Scientist of the Day - Stephen Hales
Stephen Hales, an English physicist and plant physiologist, was born Sep. 17, 1677. Hales was an ardent follower of Isaac Newton, and he attempted to find the same laws and regularities in plants that Newton had found in the inorganic world. Between 1723 and 1725, Hales did an elegant series of experiments on living plants, exploring how fluids and gases move within them, and whether the sap circulates in plants, as blood does in humans (belief in plant circulation was common; Hales found that it did not occur). By exposing the roots of a pear tree, severing one root and attaching the stub to a glass tube filled with water and connected to a barometer, he was able to measure both the quantity of water that passed through the root system, and the pressure of transport (first image).
By covering the dirt surface of a sunflower in a pot with a lead sheet, he was able to measure the quantity of water added to the pot, and by weighing the pot, how much water must pass to the leaves and evaporate (or “perspire”, as Hales put it) (second image).
To see whether fruit respired as well as leaves, he cut off a twig with a Russet Pippin still attached, placed it in water, measured the uptake, then removed successively the apple and the leaves, and discovered that most of the respiration takes place through the leaves. Hales was truly the father of plant physiology, and he published an account of his experiments in a book called Vegetable Staticks (1727), which we have in the History of Science Collection (as well as several contemporary translations into French and German).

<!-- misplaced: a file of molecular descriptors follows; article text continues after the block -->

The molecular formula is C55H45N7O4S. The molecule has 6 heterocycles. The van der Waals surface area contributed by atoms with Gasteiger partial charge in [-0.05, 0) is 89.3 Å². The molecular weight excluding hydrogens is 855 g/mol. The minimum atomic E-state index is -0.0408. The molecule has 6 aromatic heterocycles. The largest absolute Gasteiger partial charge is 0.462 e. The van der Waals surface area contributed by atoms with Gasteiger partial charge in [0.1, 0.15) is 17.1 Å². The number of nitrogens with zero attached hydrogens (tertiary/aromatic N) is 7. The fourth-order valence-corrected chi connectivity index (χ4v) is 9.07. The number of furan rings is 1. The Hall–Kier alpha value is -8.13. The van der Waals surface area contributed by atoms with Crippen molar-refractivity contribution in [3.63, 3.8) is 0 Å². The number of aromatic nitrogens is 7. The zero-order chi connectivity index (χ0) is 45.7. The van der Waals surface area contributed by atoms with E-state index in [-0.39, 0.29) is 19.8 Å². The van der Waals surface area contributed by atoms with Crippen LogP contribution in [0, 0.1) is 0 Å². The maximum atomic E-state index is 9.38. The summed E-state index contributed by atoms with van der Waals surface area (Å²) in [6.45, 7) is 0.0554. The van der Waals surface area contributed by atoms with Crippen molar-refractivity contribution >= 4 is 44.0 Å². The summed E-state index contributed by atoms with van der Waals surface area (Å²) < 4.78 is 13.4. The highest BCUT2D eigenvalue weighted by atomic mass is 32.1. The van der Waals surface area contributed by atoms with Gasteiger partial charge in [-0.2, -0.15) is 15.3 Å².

But Hales’ most famous contribution to experimental science was a new piece of laboratory apparatus for chemistry—a science that Hales cared little about. He needed some way to collect gases being given off by plants, so he came up with the idea of conducting these gases, via a glass tube, to a bottle that was inverted over a water bath. If the bottle were filled with water to begin with, then as the gas bubbled up into the bottle, it would displace the water, and soon you would have a vessel filled with the gas, which you could cork and carry elsewhere to test.
The device came to be called the “pneumatic trough”, and most of the gas discoveries of the last half of the century—hydrogen, oxygen, and nitrogen—would not have been possible without it.
The portrait of Hales, attributed to Thomas Hudson or his studio, is in the National Portrait Gallery, London.
Dr. William B. Ashworth, Jr., Consultant for the History of Science, Linda Hall Library and Associate Professor, Department of History, University of Missouri-Kansas City. Comments or corrections are welcome; please direct to firstname.lastname@example.org.